outbreak, with patients from Kailahun, the source of the outbreak in Sierra Leone,
taken to Kenema rather than being treated in their district, close to
MSF, on the hand, set up their Ebola treatment center in the field in
What seems likely now, given the turmoil at the Kenema hospital, is
least some of the infection that subsequently spread into Kenema
thence to the rest of Sierra Leone, originated
from the Kenema facility.
The aweful, shocking
from this is that the people, literate and illiterate, who refuse to go
hospital when they fall ill, who are intensely suspicious of medical
have at least some small basis for their fears: in this outbreak, as in
infection control is poor, you may be more likely to catch disease in a
hospital than outside it. The infection of government health workers
additional ammunition for those already intensely suspicious of the
government’s efforts to control the outbreak.
Koroma was shown on national television complaining to another
visitor from the WHO (this time the Africa
regional director) that his health workers were being infected and
was needed from the WHO. His tourism minister was, around the same
castigating journalists for reporting Ebola and scaring away visitors.
with Walter Lorenzi, Chef de Mission, MSF-SL
The Medecins Sans
Frontiere (MSF) has attributed the acceleration in the spread of the
Ebola virus to a number of factors, among which are:
The density of the population in the affected areas.
The traditional beliefs of the people in the affected areas, which make
early detection of cases difficult as it is at times impossible to
change people's set beliefs.
Infrastructural development, such as the construction of roads, which
provide unimpeded and easy movement of people.
The proximity of towns and villages in the densely populated areas.
Indadequate contact tracing methods.
The strength of the response of the government to the outbreak.
Inadequate resources to fight against the outbreak.
The disease, we have
been told, is spread by a virus, as is the case with HIV/AIDS.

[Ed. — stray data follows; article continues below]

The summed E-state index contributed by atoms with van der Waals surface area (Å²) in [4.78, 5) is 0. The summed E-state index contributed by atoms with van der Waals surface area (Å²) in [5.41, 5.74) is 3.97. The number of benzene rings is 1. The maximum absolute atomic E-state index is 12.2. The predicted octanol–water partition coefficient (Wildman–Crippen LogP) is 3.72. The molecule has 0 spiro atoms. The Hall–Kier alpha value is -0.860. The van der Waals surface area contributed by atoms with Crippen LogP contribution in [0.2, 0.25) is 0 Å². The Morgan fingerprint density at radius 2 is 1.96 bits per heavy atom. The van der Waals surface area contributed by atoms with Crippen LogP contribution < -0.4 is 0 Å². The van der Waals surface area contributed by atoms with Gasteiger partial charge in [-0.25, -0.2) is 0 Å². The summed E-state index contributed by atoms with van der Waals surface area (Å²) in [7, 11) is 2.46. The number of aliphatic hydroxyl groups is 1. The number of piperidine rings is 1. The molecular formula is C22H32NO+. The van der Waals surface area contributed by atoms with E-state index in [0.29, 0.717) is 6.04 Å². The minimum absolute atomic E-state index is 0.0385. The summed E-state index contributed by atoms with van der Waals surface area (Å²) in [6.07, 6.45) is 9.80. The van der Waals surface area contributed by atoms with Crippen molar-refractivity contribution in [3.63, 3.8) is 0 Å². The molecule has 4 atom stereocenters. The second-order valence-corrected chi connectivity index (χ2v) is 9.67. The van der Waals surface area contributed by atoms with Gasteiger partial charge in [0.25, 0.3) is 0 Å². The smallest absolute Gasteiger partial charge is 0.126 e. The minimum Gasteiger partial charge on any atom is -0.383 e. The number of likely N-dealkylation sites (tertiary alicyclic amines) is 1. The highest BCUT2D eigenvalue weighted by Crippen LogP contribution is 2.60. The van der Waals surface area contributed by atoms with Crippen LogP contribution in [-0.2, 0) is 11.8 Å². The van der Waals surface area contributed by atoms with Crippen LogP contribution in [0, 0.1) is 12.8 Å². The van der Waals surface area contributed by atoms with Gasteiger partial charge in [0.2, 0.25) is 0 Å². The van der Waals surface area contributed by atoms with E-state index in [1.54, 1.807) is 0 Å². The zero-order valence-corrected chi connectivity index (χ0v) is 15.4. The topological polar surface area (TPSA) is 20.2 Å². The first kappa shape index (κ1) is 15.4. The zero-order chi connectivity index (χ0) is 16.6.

Reinforcing the bodies of victims greatly enhances the chances of
survival as it helps fortify the immune system in its fight against the
virus. The method being applied by the MSF in the Kailahun district to
build the resistance of potential victims is to provide adequate
nutrition and constant rehydration.
The head of the MSF
in Sierra Leone, Walter Lorenzi, in an interview revealed that the
greatest obstacle against the fight to curtail the spread of the
disease is contact tracing, and supports government's establishment of
checkpoints in high-risk areas to check and determine the movemnet of
people. He dismissed the widespread reports that the MSF team sent
initially to respond to the outbreak in the Kailahun district was
attacked by some members of the public, and blamed the media for
propagating rumours. Since MSF's taking over the fight agains the
disease in the Kailahun district the situation has stabilised there.
The acquisition of a mobile laboratory from the World Health
Organisation (WHO), he explained, has made their verification of
potential victims faster and easier, compared to the initial phase,
where blood samples had to be sent to Kenema for verification. To stop
the chain of transmission MSF has set up pre-referral units, where
suspected cases are screened.
On the way forward,
Lorenzi stressed that the fight would be made much easier by
intensifying public education and welcomed the introduction of the
Ebola task force management team set up by government to offer a rapid
response to the threat. The task force comprises experts from diverse
fields such as doctors, nurses and other medical staff, social welfare
workers, psychologists, etc. He stressed that public enlightenment is
the key to succeed in fighting Ebola.
On the issue of
taking over the running of the Kenema Ebola center as requested by the
health workers in Kenema, Lorenzi explained that with the resources at
its disposal, MSF does not envisage taking over the Kenema center.